April 5, 2004 - LaPorte County Herald-Argus: Colleen Tennery learned to speak Jahankee while she served 2½ years in the Peace Corps, living in a small village in Senegal

Peace Corps Online: Directory: Senegal: Peace Corps Senegal : The Peace Corps in Senegal: April 5, 2004 - LaPorte County Herald-Argus: Colleen Tennery learned to speak Jahankee while she served 2½ years in the Peace Corps, living in a small village in Senegal

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Colleen Tennery learned to speak Jahankee while she served 2½ years in the Peace Corps, living in a small village in Senegal

Colleen Tennery learned to speak Jahankee while she served 2½ years in the Peace Corps, living in a small village in Senegal

Colleen Tennery learned to speak Jahankee while she served 2½ years in the Peace Corps, living in a small village in Senegal

It changed her life
Indiana native's Peace Corps stint in Africa made her see things in a new way


By COLLEEN MAIR ó Staff Writer

Valparaiso University graduate Colleen Tennery is one of only 24,000 people in the world who can speak Jahankee.

The 26-year-old learned the African language while she served 2½ years in the Peace Corps, living in a small village in Senegal, West Africa, where she was assigned a host family.

There, she slept in a hut, used a bucket and a cup to bathe and ate rice in leaf or peanut sauce for every meal.

The Avon, Ind., native and 2001 Valparaiso University graduate returned home from the village in December.

With plans to attend law school this fall, Tennery wants to continue her humanitarian work by lobbying for a national health-care plan and legislation to make food aid more effective.

In a recent visit to Michigan City, she talked about her experiences.

Q: Why did you decide to join the Peace Corps?

A: Just having graduated with a political-science degree, I felt it was my responsibility, my duty and my obligation to join. It was the least I can do, and Iím more civic-minded because of it.

Q: What was it like living in the village?

A: Hot! Itís the third hottest inhabited place on earth, averaging between 98 and 99 degrees every day. You basically couldnít be out in the sun between 10 a.m. and 5 p.m. The rainy season lasted three months, but the other nine months it was dry as a bone.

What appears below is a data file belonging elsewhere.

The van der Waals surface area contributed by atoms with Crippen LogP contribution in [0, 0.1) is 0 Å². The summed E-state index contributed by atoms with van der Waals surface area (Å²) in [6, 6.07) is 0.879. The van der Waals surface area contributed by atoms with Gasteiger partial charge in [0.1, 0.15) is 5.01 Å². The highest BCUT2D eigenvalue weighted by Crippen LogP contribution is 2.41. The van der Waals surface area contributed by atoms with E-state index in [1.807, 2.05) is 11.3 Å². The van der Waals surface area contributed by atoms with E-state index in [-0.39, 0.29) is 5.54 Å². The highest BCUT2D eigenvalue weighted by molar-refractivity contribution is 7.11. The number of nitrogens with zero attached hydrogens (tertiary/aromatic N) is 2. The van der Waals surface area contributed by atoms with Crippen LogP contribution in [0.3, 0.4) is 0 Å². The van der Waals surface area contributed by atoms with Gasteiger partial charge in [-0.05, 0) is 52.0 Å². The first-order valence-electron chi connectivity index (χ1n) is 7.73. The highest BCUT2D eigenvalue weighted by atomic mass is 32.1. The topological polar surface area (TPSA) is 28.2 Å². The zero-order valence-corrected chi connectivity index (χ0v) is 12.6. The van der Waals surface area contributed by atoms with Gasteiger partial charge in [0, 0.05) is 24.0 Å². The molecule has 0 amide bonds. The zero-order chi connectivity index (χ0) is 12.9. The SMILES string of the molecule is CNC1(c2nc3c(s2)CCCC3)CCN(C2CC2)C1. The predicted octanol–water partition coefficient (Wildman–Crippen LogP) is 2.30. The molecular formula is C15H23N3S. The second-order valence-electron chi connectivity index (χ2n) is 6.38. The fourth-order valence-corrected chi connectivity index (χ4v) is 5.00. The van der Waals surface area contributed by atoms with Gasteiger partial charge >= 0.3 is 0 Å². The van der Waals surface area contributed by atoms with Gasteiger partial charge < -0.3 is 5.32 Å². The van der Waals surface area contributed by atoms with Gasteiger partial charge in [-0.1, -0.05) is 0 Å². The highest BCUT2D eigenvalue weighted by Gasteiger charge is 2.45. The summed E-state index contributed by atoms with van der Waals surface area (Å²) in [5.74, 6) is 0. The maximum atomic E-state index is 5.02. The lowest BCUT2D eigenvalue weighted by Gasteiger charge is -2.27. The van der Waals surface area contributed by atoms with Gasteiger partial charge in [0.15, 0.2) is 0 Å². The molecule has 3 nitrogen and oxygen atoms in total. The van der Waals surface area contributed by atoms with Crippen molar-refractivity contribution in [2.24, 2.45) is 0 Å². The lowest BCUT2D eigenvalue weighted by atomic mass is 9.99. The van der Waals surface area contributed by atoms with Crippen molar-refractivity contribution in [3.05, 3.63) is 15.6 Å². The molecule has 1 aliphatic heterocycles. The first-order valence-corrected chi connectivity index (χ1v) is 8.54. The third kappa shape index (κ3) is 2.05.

Q: What was your hut like?

A: It was made of sand, clay, concrete and water. My bed was a slab of concrete with a sponge on it with mosquito netting around it that was attached to the ceiling.

Q: What were your duties in the village?

A: I helped my family in the fields where they farmed cotton, corn, grain and peanuts, and I also worked in the (vegetable) garden that I helped to start. It was back-breaking work; I canít imagine that being my life.

Q: As a Peace Corps volunteer, what were some of your responsibilities?

A: I taught school, teaching the children French and about health and hygiene. As a health-care worker, I also taught the villagers about the dangers of malaria and how to administer vaccinations, and spoke with them about the AIDS epidemic.

Q: What did you miss the most while you were gone?

A: Friendships and relationships. It was really hard to relate to people who had to make such unfathomable choices.

Q: Was serving in the Peace Corps what you expected?

A: I wasnít able to make as big of an impact as I thought. Without the skills, language, experience or institutional support, youíre not able to get things done. I lived on a $150 stipend each month, which covered all of my living expenses, food and programs in the village.

In the end, it was an opportunity for a cultural exchange. I was able to get a greater sense of our humanity, at the same time realizing how hard it is in a different reality where survival is all that matters. It made me more conscious of my spending. I always think now in terms of what I can buy in Senegal.

FOR MORE INFORMATION on the Peace Corps, visit www.peacecorps.gov.




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Story Source: LaPorte County Herald-Argus

This story has been posted in the following forums: : Headlines; COS - Senegal

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